Here's Joelle Leandre's "Taxi" - the performer here is playing at a summer camp, it looks like, which explains why he censors some of the text (the parts he's saying in German and/or French reference wife-beating and other subjects inappropriate for performing for an audience of 10 year olds).
http://www.youtube.com/watch?v=nvfNuMI_Pgs

This one is called "Failing: A Very Difficult Piece for Contrabass". This performance is by legendary bass virtuoso Gary Karr.
http://www.youtube.com/watch?v=zpTK0ewlfiM

Here's another similar piece, Jon Deak's "B.B. Wolf, an apologia". I'm not going to describe it, but if you click one youtube link from this post, click this one.
http://www.youtube.com/watch?v=xELBciNCQiw
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Re: Concert (aka Classical) music

Postby grafpa » Tue Feb 23, 2010 7:07 pm UTC

Antimatter Spork wrote:Hooray! My music degree is now not a waste since it qualifies me to post intelligently on at least one subject on an internet forum!


I've been thinking the same about my degree... I'm graduating in May with a BM in Piano Performance... not much I can do with that unless I want to go to grad school, and even then...

On a happier note, my Arranging professor recently introduced me to Samuel Barber's Adagio for Strings. It's incredibly beautiful.
http://www.youtube.com/watch?v=lV3SHBFyDZM
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Re: Concert (aka Classical) music

Postby mickyj300x » Tue Feb 23, 2010 11:46 pm UTC

All righty then, music you say?
For a start, one of my favourite composers, Alkan:
Sonatine, mvt 4
Sonate de Concert, mvt 4
Symphony for solo piano, finale
The most noticeable thing about most of his pieces is how stupidly difficult they are to play. But there's musical content beyond that, and I find it extremely enjoyable.
Prokofiev:
Piano concerto 2, mvt 3
This was one of the first modern pieces I ever heard and liked, so this deserves a mention.
Xenakis:
Synaphai, part 1
part 2
Possibly one of my favourite composers of the 20th century. Might not be to your taste, but oh well.

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Re: Concert (aka Classical) music

Postby Antimatter Spork » Wed Feb 24, 2010 2:46 am UTC

Barber is totally awesome.

Here's his Excursions for solo piano (one of my favorite pieces):
http://www.youtube.com/watch?v=1L2Cn8ZFFzI

And here's the violin concerto (this is my all-time favorite violin concerto):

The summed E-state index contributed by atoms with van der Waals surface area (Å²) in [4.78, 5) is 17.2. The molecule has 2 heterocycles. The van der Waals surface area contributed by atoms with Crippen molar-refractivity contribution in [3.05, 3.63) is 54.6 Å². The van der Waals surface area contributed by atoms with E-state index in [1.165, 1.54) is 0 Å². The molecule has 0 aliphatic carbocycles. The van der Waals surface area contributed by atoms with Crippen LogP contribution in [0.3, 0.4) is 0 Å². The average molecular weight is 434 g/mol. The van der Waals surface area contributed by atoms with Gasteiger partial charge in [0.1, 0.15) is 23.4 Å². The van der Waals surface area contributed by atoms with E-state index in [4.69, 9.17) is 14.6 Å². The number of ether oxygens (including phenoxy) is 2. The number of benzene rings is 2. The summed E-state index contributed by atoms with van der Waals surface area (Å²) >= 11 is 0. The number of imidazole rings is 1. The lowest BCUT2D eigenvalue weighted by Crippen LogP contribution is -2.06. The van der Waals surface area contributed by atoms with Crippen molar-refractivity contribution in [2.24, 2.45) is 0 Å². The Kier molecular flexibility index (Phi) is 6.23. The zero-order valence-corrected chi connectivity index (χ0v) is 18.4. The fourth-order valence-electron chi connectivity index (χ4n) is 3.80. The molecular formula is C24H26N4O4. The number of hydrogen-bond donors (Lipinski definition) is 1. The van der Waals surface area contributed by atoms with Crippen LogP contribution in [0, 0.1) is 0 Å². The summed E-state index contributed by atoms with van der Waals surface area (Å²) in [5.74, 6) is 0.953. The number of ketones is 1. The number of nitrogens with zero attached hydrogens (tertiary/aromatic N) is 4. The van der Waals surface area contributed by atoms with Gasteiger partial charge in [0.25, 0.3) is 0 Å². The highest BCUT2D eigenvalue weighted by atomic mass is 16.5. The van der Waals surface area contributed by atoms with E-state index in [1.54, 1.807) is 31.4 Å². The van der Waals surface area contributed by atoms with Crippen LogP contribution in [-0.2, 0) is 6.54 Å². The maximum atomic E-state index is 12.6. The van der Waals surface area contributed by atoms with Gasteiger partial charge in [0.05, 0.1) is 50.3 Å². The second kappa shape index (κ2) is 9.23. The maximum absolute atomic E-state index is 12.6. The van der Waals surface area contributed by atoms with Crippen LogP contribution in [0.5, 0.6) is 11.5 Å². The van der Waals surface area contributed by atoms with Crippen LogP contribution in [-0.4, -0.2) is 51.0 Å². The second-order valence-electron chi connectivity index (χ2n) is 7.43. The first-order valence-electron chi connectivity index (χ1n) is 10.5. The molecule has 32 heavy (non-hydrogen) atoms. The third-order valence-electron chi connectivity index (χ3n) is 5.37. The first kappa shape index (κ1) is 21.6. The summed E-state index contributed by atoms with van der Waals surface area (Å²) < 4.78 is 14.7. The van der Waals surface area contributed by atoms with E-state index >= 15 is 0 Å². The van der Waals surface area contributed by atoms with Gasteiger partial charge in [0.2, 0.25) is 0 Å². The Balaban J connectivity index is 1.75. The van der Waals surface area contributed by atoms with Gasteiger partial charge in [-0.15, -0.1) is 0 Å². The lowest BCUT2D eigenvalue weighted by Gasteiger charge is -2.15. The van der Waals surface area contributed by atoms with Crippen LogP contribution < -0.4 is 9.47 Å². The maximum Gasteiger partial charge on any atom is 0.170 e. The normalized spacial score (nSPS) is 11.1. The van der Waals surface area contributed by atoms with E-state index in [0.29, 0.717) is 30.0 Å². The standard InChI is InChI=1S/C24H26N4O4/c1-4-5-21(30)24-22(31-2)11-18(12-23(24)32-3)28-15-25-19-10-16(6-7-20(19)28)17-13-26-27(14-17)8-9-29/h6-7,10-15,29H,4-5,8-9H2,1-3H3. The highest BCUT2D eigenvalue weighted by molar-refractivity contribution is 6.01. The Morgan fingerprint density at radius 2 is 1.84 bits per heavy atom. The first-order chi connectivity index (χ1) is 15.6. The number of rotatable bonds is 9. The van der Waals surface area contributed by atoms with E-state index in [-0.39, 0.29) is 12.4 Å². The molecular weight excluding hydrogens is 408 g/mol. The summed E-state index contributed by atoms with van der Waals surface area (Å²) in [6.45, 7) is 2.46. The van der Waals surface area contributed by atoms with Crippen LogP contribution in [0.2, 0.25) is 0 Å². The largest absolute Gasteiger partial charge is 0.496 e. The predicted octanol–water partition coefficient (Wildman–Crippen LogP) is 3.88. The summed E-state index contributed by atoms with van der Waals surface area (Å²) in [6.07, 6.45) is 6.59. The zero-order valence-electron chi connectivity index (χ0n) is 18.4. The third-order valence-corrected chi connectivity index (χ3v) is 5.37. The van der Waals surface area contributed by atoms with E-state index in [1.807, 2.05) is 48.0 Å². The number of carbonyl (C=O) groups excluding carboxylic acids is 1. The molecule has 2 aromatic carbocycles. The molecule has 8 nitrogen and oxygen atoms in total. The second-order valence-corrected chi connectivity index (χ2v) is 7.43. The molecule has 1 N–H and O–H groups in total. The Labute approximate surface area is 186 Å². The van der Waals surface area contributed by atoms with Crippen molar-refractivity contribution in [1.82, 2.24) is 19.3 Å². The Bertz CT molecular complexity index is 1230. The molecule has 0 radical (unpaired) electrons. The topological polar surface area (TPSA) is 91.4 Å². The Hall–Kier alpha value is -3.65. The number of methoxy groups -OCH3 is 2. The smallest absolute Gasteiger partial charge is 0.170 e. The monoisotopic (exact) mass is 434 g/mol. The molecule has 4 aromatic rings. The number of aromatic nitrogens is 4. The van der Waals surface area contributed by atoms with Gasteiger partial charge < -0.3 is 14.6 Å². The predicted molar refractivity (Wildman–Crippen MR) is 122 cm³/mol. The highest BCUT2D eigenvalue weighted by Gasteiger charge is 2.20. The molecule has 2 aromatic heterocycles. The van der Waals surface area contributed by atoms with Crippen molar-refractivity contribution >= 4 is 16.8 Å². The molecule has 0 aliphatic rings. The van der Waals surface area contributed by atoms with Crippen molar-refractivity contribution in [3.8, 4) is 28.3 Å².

http://www.youtube.com/watch?v=cCj8Gg4h1Wk

The violin concerto has a really interesting story. It was commissioned by the wealthy family of a violin student (at Curtis Institute of Music, where Barber was also studying) as a showpiece. Barber took the advance, completed the first two movements, and showed them to the player. He complained that they weren't virtuosic enough, that they wouldn't show off his skill. Barber wrote the third movement as a (rather passive-aggressive, in my opinion) response to this criticism. When presented with the final movement, the violinist again complained, this time that it was unplayable, and he wanted the advance they had given Barber on the composition back. Barber, who had already spent the money, refused and asked another of the violinists at Curtis (who was known for his sightreading) to disprove the commissioner's accusation of unplayability by playing the concerto, which he did with only a few hours preparation. After that, Barber and the commissioner agreed to go their separate ways.

Anyway the concerto rules in every possible way and you should listen to all of it.
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Re: Concert (aka Classical) music

Postby Smiling Hobo » Wed Feb 24, 2010 3:59 am UTC

mickyj300x wrote:All righty then, music you say?
Xenakis:
Synaphai, part 1
part 2
Possibly one of my favourite composers of the 20th century. Might not be to your taste, but oh well.

I actually liked that...a lot!

I have a new composer to check out, it would seem. :D
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Re: Concert (aka Classical) music

Postby mickyj300x » Thu Feb 25, 2010 1:28 am UTC

Antimatter Spork wrote:Barber is totally awesome.

Here's his Excursions for solo piano (one of my favorite pieces):
http://www.youtube.com/watch?v=1L2Cn8ZFFzI

And here's the violin concerto (this is my all-time favorite violin concerto):
http://www.youtube.com/watch?v=cCj8Gg4h1Wk

The Excursions are amazing. I've never listened to much Barber before.
This was the first Barber piece I ever heard.
And the third mvt of the violin concerto sounds like it was written on speed.

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Re: Concert (aka Classical) music

Postby Antimatter Spork » Thu Feb 25, 2010 1:58 am UTC

I'm not really familiar with the Barber piano sonata, but it seems pretty cool.

I think I prefer Barber when he's writing lyrically anyway. At least I always preferred the first movement of the violin concerto to the third.

Anyway, here's some Schoenberg: